ExxonMobil Corp., the largest producer of oil in the United States, is testing a program whereby excess natural gas from North Dakota’s oil wells would instead be used for mining Proof-of-Work cryptocurrencies. The pilot program is being conducted in collaboration with Crusoe Energy Systems, Inc.
Potential Bitcoin Mining
In a pilot program with Crusoe Energy Systems Inc., ExxonMobil is using natural gas that would otherwise be burned off and wasted as energy to power cryptocurrency mining rigs . The information is apparently not supposed to be public, said the anonymous sources. While this would not be considered clean or green Bitcoin mining, it would be utilizing resources that otherwise would have been wasted. Launched in January 2021, the pilot project has used 18 million cubic feet of gas on a monthly basis. This is apparently due to an insufficient number of pipelines and pressure vessels. The process consists of utilizing natural gas from a Bakken shale basin oil well for the operation of on-site mobile generators. These mobile generators host Bitcoin mining servers. The sources suggest that similar pilot projects are being considered in Alaska, Nigeria, Argentina, Germany and Guyana.
Alternative Use of Natural Gas?
The news comes after another major oil company, ConocoPhillips (COP), said it’s running its own pilot project to route excess natural gas from one of its Bakken region projects in North Dakota to supply necessary power for a bitcoin (BTC) mining operation. Similar to ConocoPhillips’ mining scheme in North Dakota’s Bakken region, Exxon is using mining plant and equipment to divert natural gas that would otherwise be burned off into generators, which convert the gas into electricity used to power shipping containers full of thousands of bitcoin miners. Exxon launched the pilot in late January 2021 and expanded its buildout in July. The problem Exxon and Conoco are addressing has existed for years: What happens when drillers accidentally hit a natural gas formation? Ordinarily, gas leaks are subject to greater regulation and scrutiny are burned off as gas flares—the curious jets of flame that illuminate oil fields. But Exxon, like many other oil producers, has pledged to eliminate “routine gas flaring” by 2030, to reduce carbon dioxide and other greenhouse gas emissions. Unlike oil, which can be trucked out to a remote destination, gas delivery requires a pipeline. If a drilling site is close to a pipeline, producers can sell it right away. But if the pipe is full or if the gas is 20 miles away, drillers often burn it off. That’s why you typically see flames rising from oil fields. In addition to the environmental hazards, drillers are also burning cash.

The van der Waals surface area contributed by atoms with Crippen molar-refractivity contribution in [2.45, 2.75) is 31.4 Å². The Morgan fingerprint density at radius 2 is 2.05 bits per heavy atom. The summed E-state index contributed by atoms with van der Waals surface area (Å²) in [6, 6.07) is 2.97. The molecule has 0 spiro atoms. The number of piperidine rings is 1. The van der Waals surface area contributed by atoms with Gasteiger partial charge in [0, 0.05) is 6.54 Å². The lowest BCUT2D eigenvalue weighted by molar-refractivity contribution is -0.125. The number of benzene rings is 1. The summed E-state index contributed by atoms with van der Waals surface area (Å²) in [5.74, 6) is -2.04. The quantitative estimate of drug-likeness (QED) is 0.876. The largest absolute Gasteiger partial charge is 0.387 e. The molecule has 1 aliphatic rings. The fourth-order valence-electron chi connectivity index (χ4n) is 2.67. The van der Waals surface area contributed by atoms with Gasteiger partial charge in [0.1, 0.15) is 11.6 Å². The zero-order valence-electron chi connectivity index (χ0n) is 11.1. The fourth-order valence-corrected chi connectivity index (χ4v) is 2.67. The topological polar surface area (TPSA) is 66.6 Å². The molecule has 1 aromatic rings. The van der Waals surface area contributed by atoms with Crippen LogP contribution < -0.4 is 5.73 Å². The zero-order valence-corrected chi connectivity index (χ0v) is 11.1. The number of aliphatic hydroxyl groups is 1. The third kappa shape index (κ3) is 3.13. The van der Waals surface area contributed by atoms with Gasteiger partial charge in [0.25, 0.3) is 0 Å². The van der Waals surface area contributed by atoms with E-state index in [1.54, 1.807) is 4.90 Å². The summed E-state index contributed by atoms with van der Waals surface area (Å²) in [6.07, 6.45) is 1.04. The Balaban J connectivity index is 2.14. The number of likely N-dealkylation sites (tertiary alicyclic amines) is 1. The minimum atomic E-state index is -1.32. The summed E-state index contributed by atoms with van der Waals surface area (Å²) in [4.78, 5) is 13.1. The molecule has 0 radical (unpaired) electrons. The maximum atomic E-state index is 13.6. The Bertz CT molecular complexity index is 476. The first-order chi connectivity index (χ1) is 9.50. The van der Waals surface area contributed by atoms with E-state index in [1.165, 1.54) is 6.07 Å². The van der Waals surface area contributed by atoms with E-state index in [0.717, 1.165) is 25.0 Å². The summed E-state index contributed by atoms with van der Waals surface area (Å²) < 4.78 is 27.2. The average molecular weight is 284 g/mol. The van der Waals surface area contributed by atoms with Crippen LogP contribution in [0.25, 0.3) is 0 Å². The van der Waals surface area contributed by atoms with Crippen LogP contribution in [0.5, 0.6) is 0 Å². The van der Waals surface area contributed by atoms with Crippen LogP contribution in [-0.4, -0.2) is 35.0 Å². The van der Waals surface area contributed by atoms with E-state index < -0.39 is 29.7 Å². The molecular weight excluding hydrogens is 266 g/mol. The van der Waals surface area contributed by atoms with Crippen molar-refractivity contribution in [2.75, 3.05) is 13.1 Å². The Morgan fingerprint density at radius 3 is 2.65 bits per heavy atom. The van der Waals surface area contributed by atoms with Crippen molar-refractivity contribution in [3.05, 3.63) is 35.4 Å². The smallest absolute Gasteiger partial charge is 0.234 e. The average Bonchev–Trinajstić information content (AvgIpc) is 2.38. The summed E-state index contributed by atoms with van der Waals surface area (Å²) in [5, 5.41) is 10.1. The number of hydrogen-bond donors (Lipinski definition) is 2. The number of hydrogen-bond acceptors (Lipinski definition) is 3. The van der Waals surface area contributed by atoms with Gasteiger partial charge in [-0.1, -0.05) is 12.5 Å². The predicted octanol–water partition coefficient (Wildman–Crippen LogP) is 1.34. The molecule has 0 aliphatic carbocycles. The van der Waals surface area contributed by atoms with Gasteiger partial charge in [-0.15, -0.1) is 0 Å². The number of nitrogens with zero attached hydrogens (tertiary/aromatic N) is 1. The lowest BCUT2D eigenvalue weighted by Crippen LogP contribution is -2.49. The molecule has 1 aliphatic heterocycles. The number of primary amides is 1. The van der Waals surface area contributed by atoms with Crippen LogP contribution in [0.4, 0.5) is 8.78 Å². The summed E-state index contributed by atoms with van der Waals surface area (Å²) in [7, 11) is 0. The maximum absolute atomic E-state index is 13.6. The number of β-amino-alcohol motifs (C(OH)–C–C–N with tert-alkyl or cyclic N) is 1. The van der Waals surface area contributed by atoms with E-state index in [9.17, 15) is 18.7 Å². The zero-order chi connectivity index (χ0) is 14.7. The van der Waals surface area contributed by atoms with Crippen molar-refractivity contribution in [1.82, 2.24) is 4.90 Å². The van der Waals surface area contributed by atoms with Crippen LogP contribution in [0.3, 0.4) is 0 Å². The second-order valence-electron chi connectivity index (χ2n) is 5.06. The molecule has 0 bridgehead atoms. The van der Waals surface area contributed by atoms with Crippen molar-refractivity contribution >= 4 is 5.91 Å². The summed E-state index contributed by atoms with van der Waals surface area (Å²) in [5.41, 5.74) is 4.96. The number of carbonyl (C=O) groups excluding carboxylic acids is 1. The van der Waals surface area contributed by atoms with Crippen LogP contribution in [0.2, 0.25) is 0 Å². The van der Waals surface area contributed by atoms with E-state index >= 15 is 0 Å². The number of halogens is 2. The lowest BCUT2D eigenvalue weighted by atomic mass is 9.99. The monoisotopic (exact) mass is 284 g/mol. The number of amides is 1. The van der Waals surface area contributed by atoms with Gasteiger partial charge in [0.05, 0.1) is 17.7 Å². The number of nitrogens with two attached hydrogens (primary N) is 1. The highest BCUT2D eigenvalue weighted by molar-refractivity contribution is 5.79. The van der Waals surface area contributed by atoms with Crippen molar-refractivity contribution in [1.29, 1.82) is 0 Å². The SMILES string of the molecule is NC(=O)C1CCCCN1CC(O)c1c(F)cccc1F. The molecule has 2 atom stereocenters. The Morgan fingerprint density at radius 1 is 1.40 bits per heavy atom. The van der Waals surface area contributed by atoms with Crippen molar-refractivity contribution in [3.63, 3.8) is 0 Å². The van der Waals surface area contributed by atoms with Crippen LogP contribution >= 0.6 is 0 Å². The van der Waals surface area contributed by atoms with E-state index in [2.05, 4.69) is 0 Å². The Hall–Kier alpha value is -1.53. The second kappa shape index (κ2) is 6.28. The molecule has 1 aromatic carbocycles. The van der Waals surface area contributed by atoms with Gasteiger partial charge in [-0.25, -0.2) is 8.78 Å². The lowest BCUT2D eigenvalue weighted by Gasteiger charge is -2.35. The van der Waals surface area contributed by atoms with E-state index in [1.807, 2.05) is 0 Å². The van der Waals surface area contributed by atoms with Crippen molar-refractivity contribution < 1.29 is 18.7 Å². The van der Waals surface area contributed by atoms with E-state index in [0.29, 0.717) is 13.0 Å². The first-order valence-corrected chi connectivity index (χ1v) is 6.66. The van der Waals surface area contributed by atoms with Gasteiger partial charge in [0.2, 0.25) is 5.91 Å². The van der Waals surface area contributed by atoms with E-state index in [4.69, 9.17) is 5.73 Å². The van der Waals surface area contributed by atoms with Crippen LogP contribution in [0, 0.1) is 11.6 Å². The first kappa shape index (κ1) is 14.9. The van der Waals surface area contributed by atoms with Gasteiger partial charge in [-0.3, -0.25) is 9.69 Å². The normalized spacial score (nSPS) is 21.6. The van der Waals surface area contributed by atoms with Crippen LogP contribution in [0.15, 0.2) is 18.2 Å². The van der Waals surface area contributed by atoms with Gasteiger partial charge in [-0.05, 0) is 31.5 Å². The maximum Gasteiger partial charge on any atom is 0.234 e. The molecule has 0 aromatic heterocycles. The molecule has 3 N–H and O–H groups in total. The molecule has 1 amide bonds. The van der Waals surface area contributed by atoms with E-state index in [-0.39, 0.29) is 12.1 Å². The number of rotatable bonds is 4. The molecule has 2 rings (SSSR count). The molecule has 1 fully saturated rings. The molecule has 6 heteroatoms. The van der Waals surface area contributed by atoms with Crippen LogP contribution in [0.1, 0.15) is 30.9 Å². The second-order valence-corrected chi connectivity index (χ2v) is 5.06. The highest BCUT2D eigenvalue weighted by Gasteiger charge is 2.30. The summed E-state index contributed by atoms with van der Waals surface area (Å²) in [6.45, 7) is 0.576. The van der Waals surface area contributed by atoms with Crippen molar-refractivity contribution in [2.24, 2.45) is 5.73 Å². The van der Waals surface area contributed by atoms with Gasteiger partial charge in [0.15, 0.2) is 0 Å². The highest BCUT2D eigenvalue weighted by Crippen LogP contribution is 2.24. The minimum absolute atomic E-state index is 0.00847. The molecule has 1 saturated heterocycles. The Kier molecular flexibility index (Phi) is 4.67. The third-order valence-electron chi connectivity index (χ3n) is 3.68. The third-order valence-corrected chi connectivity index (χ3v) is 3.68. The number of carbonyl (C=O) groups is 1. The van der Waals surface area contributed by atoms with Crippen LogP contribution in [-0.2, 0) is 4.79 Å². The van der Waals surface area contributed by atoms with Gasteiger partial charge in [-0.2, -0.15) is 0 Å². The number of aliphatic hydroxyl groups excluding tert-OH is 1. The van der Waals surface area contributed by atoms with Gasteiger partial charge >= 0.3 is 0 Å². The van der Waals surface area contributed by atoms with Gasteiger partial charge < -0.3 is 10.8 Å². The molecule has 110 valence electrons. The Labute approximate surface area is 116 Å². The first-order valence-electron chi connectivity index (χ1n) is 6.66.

Enter bitcoin mining, which only requires an internet connection and can be done from anywhere. And because miners’ primary variable cost is energy, they’re incentivized to find the cheapest sources of power. Oil and gas producers are increasingly under pressure from regulators and investors to reduce their carbon footprint to help combat climate change. That includes reducing the amount of gas they flare. At the same time, there is a rush of miners trying to use cheap gas in oil producing fields to fuel their operations. The gas is still burned, releasing carbon dioxide into the atmosphere, but the energy is put to use instead of simply being wasted. Shale oil produces so much excess gas that it ends up being vented into the air or burned off. Natural gas is comprised mostly of methane, a global warming agent that is more than 80 times more powerful than carbon dioxide during its first two decades in the atmosphere. North Dakota, Colorado and Wyoming are among the first places to use crypto mining to slash methane emissions.